The U.S. Securities and Exchange Commission released a report Aug. 8 claiming that Dodd-Frank regulations, including the much-debated Volcker rule, did not damage capital and market liquidity. The report added that conditions in some cases actually improved since post-crisis regulatory reforms.
Congress commissioned the 315-page report as part of a specific review of the Dodd-Frank financial regulatory framework, in addition to other regulations such as Basel III, which Congress designed the report to guide considerations for the appropriations process, which authorizes government spending.
On capital formation, the SEC noted that about $20.20 trillion in capital was formed from the signing of Dodd-Frank in 2010 until 2016. The SEC found that capital formation was not lower after financial regulatory reform, and that primary market security issuance may have been higher around the implementation of the JOBS Act, a 2012 bill that loosened some restrictions on capital access for small businesses. More specifically, the SEC saw an increase in the number of small company initial public offerings.
In the private market, the report said debt and equity issuance increased "substantially" from $1.16 trillion in 2009 to $1.87 trillion in 2015.
The SEC also addressed concerns about market liquidity, which Republicans have highlighted following a Federal Reserve paper exploring the possible damage of the Volcker rule, which restricts proprietary trading, to corporate bond markets.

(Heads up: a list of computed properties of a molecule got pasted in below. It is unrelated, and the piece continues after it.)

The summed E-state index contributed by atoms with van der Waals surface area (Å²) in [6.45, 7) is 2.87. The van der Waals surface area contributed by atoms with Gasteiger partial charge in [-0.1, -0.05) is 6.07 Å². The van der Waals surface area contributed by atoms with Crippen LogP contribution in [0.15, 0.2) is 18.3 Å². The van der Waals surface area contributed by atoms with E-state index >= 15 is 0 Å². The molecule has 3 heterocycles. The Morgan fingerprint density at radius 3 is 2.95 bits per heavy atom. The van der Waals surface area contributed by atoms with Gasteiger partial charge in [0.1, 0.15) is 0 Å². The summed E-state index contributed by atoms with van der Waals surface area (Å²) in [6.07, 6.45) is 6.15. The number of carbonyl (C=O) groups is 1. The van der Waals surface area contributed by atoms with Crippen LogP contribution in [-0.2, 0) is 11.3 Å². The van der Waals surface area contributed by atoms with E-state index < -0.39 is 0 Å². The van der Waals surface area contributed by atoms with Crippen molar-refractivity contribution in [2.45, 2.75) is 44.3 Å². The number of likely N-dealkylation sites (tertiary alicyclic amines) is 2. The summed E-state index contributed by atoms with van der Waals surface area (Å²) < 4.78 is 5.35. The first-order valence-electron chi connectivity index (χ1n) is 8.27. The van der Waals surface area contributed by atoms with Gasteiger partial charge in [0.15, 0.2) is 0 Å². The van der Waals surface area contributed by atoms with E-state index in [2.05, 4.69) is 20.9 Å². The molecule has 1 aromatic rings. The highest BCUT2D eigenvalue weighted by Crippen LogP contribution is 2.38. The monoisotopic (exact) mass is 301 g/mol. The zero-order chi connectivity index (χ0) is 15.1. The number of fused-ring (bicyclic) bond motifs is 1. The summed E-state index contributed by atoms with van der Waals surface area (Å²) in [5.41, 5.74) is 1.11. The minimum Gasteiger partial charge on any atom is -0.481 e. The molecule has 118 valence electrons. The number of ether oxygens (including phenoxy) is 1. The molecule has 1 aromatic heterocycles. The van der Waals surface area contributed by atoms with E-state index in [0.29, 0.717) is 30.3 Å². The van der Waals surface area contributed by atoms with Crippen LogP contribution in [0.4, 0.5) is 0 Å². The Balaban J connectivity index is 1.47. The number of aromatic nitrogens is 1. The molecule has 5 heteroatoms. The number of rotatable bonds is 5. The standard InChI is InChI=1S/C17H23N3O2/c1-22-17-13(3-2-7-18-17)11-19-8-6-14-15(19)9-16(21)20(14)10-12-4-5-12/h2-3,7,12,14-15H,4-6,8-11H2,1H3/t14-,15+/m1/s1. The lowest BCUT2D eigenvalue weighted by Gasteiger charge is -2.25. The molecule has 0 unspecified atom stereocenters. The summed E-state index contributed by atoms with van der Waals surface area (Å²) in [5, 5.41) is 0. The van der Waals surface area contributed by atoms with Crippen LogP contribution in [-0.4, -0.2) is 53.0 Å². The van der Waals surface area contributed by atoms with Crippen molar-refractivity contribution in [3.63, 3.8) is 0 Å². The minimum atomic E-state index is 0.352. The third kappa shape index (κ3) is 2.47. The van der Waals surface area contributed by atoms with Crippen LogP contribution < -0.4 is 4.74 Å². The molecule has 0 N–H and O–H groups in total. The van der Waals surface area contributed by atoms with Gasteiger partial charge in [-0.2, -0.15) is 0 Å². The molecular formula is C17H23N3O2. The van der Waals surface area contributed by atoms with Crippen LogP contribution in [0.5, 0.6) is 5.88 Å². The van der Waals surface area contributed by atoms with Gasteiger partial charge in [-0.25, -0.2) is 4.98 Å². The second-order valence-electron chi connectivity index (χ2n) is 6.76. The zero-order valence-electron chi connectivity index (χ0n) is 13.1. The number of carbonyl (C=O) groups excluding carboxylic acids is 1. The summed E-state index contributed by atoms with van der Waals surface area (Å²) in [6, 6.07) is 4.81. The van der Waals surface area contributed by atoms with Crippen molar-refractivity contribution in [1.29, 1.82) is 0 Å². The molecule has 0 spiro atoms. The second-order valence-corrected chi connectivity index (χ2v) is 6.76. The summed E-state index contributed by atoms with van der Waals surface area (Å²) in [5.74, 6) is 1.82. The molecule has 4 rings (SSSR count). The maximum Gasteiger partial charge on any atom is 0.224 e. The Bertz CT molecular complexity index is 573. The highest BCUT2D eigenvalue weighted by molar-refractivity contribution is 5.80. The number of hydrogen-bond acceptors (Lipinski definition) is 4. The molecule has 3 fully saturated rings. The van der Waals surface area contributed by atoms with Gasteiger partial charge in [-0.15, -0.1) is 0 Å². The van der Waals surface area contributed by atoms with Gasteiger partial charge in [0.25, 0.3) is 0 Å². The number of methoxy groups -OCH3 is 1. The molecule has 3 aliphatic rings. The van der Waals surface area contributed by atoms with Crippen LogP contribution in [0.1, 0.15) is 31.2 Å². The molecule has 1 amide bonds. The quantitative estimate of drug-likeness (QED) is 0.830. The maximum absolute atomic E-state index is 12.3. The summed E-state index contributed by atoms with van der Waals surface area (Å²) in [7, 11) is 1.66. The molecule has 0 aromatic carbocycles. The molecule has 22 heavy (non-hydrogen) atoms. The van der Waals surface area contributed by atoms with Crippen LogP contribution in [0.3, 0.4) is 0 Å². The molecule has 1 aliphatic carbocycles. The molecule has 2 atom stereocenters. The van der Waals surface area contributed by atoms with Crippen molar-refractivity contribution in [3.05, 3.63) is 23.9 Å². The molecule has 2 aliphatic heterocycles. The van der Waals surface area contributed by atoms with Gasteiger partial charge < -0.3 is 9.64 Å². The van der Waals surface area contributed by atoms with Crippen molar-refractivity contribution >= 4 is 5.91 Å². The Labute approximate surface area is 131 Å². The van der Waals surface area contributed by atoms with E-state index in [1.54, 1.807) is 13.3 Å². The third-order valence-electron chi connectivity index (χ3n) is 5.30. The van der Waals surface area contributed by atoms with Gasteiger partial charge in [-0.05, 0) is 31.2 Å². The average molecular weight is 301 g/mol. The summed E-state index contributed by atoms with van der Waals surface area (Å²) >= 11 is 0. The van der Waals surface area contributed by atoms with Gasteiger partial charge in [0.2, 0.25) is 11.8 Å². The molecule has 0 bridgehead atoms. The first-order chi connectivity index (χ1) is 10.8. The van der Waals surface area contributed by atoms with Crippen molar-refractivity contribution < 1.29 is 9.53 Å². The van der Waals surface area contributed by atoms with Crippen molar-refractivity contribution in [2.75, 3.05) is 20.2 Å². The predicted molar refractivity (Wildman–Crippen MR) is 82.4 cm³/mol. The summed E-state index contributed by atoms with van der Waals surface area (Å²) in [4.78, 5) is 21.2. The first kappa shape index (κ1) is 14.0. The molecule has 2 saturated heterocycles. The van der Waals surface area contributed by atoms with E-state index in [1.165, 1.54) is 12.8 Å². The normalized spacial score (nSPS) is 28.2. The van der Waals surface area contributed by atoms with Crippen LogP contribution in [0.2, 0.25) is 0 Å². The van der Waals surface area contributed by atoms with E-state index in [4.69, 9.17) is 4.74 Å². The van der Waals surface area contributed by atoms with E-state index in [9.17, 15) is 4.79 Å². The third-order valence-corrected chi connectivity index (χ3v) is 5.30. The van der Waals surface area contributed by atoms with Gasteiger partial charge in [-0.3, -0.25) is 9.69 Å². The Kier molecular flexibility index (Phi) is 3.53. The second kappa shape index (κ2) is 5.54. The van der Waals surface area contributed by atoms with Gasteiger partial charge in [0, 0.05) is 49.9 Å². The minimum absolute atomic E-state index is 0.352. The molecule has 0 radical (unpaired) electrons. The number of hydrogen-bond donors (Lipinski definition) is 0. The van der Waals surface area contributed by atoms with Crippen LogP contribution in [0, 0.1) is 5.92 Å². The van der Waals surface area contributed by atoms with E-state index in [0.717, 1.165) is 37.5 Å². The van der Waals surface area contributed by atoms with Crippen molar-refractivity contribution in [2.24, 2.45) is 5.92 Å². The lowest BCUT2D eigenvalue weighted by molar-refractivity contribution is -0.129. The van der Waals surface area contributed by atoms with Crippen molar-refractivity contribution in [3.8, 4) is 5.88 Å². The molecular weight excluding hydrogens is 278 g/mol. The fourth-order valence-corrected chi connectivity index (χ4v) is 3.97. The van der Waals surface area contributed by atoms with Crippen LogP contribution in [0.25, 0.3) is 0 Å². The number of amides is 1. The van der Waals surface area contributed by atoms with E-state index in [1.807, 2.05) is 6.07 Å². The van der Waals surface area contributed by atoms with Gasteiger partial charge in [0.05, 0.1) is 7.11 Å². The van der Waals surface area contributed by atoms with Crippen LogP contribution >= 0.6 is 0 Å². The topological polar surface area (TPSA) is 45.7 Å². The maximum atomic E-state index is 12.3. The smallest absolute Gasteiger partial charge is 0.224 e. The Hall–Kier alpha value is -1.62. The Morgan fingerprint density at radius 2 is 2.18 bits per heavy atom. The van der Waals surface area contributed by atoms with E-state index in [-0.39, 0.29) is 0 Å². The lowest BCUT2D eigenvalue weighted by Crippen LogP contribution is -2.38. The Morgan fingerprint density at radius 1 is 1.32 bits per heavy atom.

The report says that trading activity and average transaction costs have generally "improved or remained flat," with transaction costs actually decreasing for smaller trade sizes relative to the precrisis period. The SEC notes, however, that dealers in corporate bond markets have broadly reduced their capital commitment since 2007, although there has not been a "commensurate decrease" in the number of dealers participating in the market.
In the U.S. Treasury market, the SEC found "no support" for a link between the Volcker rule and market liquidity conditions, since U.S. cash Treasurys are exempt from the rule.
"Overall, it is not clear that corporate bond market liquidity has deteriorated following the enactment of the Dodd-Frank Act," the report reads.
The SEC's Division of Economic and Risk Analysis, which wrote the report, cautioned that it is difficult to evaluate the causal relationship of Dodd-Frank to capital and market liquidity, due to factors like macroeconomic conditions and market participant behavior. Unlike the U.S. Treasury report released in June, the SEC report does not include specific policy recommendations.